At least 20 million women and 10 million men in the United States suffer from an eating disorder at some point in their life. (1)

Binge eating disorder is three times more common than anorexia and bulimia combined. Binge eating disorder is also more common than breast cancer, HIV, and schizophrenia. (2)

25% of individuals with anorexia and bulimia and 36% of individuals with binge eating disorder are male. (2)

Eating disorders are the third most common chronic illness among adolescent females. (3)

The best-known contributor to the development of anorexia and bulimia is body dissatisfaction. (4) For 40-60% of elementary school girls, concerns about weight regulation and body satisfaction begin between the ages of 6 and 12. (5)

A carefully controlled trial evaluating the effectiveness of a family-based treatment approach found 50 percent of participants continued to experience full remission one year after the end of therapy. (6)

Anorexia nervosa has the highest mortality rate of any psychiatric disorder,(7) but only one-third of individuals suffering from this disease receive treatment. (8)

Eating disorders affect a large percentage of US military personnel. One study even found that this percentage increases for both men and women as they continue their service. (9)

The prevalence of eating disorders is similar among Non-Hispanic Whites, Hispanics, African-Americans, and Asians in the United States, with the exception that anorexia nervosa is more common among Non-Hispanic Whites. (10)

The average amount of dollars spent on eating disorder research per affected individual is $0.93. To compare, research dollars spent on autism per affected individual is $44; research dollars spent on schizophrenia per affected individual is $81; research dollars spent on Alzheimer’s disease per affected individual is $88. (11)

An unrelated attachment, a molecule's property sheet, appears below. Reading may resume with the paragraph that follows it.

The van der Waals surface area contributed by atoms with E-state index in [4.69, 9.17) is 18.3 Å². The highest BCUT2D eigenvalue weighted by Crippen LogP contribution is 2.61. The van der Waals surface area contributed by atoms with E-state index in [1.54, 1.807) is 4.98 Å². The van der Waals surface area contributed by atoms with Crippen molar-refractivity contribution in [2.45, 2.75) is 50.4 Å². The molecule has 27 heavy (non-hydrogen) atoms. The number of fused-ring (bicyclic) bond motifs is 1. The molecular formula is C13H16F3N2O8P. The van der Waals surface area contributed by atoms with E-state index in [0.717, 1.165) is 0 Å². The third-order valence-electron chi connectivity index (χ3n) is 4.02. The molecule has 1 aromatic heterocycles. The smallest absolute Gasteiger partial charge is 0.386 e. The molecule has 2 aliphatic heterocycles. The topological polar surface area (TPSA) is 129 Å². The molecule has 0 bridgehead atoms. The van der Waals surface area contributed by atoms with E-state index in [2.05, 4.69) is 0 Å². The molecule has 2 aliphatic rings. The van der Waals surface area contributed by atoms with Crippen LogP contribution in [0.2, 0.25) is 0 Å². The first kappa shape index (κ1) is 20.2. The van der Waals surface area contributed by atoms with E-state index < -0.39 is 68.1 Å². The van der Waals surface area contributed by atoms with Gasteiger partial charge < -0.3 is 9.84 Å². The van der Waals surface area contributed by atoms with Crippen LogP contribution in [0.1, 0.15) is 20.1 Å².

1. Wade, T.D., Keski-Rahkonen, A., & Hudson, J. I. (2011). Epidemiology of Eating Disorders, in Textbook of Psychiatric Epidemiology, Third Edition (eds M. Tsuang, M. Tohen & P.B. Jones), John Wiley & Sons, Ltd, Chichester, UK. doi: 10.1002/9780470976739.ch20

2. Hudson, J.I., HIripi, E., Pope, H.G., & Kessler, R.C. (2007). The prevalence and correlates of eating disorders in the National Comorbidity Survey Replication. Biological Psychiatry, 61(3), 348-58. doi: 10.1016/j.biopsych.2006.03.040

3. Kalisvaart, J.L., & Hergenroeder, A.C. (2007). Hospitalization of patients with eating disorders on adolescent medical units is threatened by current reimbursement systems. International Journal of Adolescent Medicine and Health, 19(2), 155-65. doi:

4. Stice, E. (2002). Risk and maintenance factors for eating pathology: A meta-analytic review. Psychological Bulletin, 128(5), 825-848. doi: 10.1037/0033-2909.128.5.825

5. Cash, T., & Smolak, L. (2011). Body image: A handbook of science, practice, and prevention (2nded.). NY: Guilford.

6. Lock J et al. Randomized clinical trial comparing family-based treatment with adolescent-focused individual therapy for adolescents with anorexia nervosa. Archives of General Psychiatry. 2010 Oct. 67(10):1025-1032.

7. Arcelus, J., Mitchell, A.J., Wales, J., & Nielsen, S. (2011). Mortality rates in patients with anorexia nervosa and other eating disorders: A meta-analysis of 36 studies. Archives of General Psychiatry, 68(7), 724-31. doi: 10.1001/archgenpsychiatry.2011.74

8. The National Institute of Mental Health: Eating Disorders: Facts about Eating Disorders and the Search for Solutions. Pub No. 01-4901. Accessed Feb. 2002.

9. Smink, F.E., van Hoeken, D., & Hoek, H.W. (2012). Epidemiology of eating disorders: Incidence, prevalence and mortality rates. Current Psychiatry Reports, 14(4), 406-414.

10. Wade, T. D., Keski-Rahkonen A., & Hudson J. (2011). Epidemiology of eating disorders. In M. Tsuang and M. Tohen (Eds.), Textbook in Psychiatric Epidemiology (3rd ed.) (pp. 343-360). New York: Wiley.

11. The National Institute of Health: Estimates of Funding for Various Research, Condition, and Disease Categories (RCDC). Accessed Aug. 2017.